Wednesday, April 23, 2008

I could drop Dead tomorrow

When historians start debating the legacy of Mas Selamat to Singapore, one of the things that they will have to examine is the way in which Mas Selamat caused Singaporeans to look at their expectations on leadership.

Trail the internet for comments on the issue and you will find that there are quite a number of Singaporeans who felt that the political leadership was sorely lacking and when the government released the findings of the Committee of Inquiry, a good handful of angry postings felt that it confirmed the need for the Minister of Home Affairs, Mr Wong Kan Seng to resign.

However, I’ve been asked, and I’ve seen the question asked of others – “Who do you think should replace the Minister were he to do the honourable thing and resign?” After thinking long and hard about this, I can’t think of anyone who should replace the Minister. The current crop of ministers is preoccupied running their own ministries to take on a colleague’s portfolio and there are few in the junior ranks that seem ready or willing to take on the challenges of running one of the nation’s most prominent ministries. Mr Wong Kang Seng it seems is an irreplaceable part of our government.

This is presents Singaporeans with a rather tragic reality – namely the reality that human talent is in such pitifully short supply that our current crop of elites are totally irreplaceable. Put it this way – if every minister, statutory board CE, permanent secretary and GLC (Government linked company) CEO were to drop dead tomorrow, Singapore would collapse overnight.

How can we have reached this stage when our entire system is dependent on a very small minority? More importantly, how did this situation come about in a nation that was brought to independence by a man obsessed with succession planning?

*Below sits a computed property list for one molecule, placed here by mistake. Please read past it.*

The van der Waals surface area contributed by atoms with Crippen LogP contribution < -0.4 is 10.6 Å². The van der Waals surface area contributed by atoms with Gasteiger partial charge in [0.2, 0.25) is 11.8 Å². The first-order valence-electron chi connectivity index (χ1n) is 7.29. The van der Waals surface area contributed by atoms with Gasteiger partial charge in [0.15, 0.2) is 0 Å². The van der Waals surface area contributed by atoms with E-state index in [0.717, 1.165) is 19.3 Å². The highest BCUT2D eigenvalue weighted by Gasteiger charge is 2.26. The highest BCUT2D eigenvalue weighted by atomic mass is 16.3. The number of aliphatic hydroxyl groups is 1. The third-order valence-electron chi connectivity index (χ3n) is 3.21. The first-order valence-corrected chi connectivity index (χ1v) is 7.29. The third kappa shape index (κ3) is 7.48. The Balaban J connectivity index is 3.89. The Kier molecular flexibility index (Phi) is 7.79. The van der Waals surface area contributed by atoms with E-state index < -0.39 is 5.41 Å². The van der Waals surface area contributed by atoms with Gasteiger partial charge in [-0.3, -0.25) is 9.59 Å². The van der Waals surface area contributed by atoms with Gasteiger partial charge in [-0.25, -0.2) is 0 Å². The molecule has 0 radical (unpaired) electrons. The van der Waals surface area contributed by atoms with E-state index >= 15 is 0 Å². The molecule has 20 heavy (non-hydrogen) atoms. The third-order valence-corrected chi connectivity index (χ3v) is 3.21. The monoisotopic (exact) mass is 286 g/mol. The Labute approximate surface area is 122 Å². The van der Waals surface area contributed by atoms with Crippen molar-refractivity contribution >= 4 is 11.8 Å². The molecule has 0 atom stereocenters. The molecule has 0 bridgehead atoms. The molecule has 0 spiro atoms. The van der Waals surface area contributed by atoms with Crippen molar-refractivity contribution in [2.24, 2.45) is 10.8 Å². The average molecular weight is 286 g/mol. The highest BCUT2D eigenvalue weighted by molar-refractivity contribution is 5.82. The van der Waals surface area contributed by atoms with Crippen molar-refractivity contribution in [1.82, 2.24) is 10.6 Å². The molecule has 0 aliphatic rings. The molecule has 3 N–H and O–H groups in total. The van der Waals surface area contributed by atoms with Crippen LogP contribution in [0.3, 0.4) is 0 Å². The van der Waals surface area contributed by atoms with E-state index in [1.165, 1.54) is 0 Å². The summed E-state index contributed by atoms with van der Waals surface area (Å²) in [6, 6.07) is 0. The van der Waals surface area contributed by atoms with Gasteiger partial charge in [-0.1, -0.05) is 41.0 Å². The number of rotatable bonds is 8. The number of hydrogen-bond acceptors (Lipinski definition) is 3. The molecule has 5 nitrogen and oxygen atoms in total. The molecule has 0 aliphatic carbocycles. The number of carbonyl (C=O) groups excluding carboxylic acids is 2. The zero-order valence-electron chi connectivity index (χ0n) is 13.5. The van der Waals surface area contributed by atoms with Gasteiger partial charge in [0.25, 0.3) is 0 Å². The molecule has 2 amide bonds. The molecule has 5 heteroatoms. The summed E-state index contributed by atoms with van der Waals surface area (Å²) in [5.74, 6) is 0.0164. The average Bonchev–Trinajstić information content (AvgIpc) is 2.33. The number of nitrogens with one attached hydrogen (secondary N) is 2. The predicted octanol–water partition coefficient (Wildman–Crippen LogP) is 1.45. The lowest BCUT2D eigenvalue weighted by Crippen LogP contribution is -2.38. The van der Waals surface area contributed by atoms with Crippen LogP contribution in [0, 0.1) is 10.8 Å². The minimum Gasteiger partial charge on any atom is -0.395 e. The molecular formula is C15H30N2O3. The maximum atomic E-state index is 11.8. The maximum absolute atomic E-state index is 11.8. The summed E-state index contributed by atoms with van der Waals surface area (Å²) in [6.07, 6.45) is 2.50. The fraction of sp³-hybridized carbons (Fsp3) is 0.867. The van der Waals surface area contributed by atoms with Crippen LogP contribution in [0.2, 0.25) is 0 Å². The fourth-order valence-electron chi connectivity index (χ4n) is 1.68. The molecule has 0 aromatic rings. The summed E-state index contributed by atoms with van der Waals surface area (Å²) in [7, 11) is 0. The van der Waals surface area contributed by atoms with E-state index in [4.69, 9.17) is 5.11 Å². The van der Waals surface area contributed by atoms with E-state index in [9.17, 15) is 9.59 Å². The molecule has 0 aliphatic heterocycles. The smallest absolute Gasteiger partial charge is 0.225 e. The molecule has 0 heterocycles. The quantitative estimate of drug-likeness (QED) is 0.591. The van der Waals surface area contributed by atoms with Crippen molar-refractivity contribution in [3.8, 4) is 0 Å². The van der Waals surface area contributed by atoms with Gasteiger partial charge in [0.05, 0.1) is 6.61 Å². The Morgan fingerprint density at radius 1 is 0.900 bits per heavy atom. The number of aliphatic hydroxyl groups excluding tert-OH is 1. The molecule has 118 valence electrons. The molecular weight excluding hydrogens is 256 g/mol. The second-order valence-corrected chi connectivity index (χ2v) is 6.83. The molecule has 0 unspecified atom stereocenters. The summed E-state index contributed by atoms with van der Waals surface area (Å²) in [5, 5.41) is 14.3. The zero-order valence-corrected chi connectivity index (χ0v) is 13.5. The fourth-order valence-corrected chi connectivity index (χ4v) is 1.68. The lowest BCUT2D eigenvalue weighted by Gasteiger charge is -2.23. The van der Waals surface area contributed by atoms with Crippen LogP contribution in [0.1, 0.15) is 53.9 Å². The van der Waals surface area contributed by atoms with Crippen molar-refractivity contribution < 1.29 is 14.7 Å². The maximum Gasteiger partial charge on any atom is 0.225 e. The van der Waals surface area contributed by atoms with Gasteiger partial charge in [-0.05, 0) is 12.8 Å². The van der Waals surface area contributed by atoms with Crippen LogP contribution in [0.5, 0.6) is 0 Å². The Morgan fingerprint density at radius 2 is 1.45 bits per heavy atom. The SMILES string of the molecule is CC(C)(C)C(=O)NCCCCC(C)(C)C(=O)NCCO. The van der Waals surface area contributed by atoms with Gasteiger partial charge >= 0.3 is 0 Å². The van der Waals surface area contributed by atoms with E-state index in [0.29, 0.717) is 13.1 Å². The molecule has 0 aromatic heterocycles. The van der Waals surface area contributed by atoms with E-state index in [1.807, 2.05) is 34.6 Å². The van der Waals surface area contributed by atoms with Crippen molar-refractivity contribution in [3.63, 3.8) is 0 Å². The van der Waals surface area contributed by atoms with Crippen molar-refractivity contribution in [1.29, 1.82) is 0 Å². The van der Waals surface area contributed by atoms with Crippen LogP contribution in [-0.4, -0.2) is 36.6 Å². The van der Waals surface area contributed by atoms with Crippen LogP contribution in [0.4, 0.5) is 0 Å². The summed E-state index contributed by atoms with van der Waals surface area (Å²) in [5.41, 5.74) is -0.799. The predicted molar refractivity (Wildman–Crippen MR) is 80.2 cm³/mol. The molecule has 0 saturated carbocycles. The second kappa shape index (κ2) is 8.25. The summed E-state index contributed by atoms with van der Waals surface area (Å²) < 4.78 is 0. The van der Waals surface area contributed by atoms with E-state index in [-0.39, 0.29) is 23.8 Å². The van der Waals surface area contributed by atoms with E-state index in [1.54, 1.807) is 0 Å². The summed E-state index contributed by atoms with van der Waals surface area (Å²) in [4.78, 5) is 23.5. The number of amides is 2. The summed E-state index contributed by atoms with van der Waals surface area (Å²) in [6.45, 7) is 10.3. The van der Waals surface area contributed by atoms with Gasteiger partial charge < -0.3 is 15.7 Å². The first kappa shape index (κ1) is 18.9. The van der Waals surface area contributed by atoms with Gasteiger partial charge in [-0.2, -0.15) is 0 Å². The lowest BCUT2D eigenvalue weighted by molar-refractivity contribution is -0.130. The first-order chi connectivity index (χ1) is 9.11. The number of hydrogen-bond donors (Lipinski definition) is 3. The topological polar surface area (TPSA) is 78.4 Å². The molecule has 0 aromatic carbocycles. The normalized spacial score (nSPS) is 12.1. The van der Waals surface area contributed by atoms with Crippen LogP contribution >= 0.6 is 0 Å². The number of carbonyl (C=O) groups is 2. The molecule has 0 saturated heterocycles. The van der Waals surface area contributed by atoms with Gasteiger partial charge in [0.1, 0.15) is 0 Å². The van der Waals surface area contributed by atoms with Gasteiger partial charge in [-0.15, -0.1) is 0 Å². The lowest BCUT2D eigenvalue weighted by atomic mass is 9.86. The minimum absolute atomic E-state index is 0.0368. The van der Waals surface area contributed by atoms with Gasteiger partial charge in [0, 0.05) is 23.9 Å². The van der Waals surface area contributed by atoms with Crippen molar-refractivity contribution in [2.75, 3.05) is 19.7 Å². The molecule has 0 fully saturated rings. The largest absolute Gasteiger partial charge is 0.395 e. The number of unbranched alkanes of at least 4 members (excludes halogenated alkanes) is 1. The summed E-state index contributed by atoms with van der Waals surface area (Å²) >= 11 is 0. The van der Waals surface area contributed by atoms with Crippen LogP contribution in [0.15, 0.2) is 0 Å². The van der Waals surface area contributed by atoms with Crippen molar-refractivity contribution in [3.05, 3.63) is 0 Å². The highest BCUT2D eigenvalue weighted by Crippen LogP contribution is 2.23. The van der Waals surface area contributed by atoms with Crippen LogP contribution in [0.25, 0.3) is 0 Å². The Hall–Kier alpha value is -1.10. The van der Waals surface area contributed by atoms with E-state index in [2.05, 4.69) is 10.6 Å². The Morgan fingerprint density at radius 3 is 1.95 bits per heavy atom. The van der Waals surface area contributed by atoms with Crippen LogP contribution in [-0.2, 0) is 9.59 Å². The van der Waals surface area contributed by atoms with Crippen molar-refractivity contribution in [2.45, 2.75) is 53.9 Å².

Ironically, this rather tragic and dangerous state of affairs has come about by another national obsession – the desire to maximise available talent. Take Mr Lee Kuan Yew as an example. The man is in so many ways a genius. Say what you like about him, but the man found a way of taking a dot of an island in an unstable region with no hinterland to speak of and turned it into a role-model for many in the West as well as in the East (London’s idea of road pricing came from.) However, as the man himself readily acknowledged in his biography – he wanted to step down while his mental facilities were still in order and prevent himself from being in the position to do harm to the nation he founded.

While Mr Lee may have wisely relinquished his premiership while he was still fit and able, he promptly created vast consultancy post for himself in the administrations of his successors. The nation has accepted the fact that Mr Lee has is usually correct in many of the great arguments of the day and his wisdom and experience are an asset to the cabinets he’s served in as Senior Minister and now Minister Mentor.

But are we maximising Mr Lee to such an extent that we are preventing other talents from developing? When you think of the number of high profile activities that the Minister Mentor is taking part in, when compared to the Prime Minister, one cannot help that the office and person of the current Prime Minister is being overshadowed.

Admittedly, keeping active has helped Mr Lee stay healthy. However, there are plenty of ways where someone can continue to be active and contribute to society once they’ve stepped down. Mr Lee should take a leaf from Jack Welsh, former CEO of General Electric and often regarded as the greatest corporate chief of his time. Mr Welsh keeps active on the lecture circuit and by writing books. His experiences have become a source of inspiration for many. Mr Welsh has also made it a point to ensure that he minimises his views on GE’s current leadership in public. This has helped both GE and Mr Welsh to continue to prosper. Imagine if Mr Lee Kuan Yew had taken a leaf from Mr Welsh’s book and remove himself from the active role of government and do things like write books. Hey, we could be selling the “Singapore Way of Management,” to places like Harvard Business School if our founding father actually decided to sit down, let his successors get on with it and write a book of his management experiences. His brand value outside Singapore remains fairly strong but it will diminish if he remains focused on helping the government of the day govern Singapore.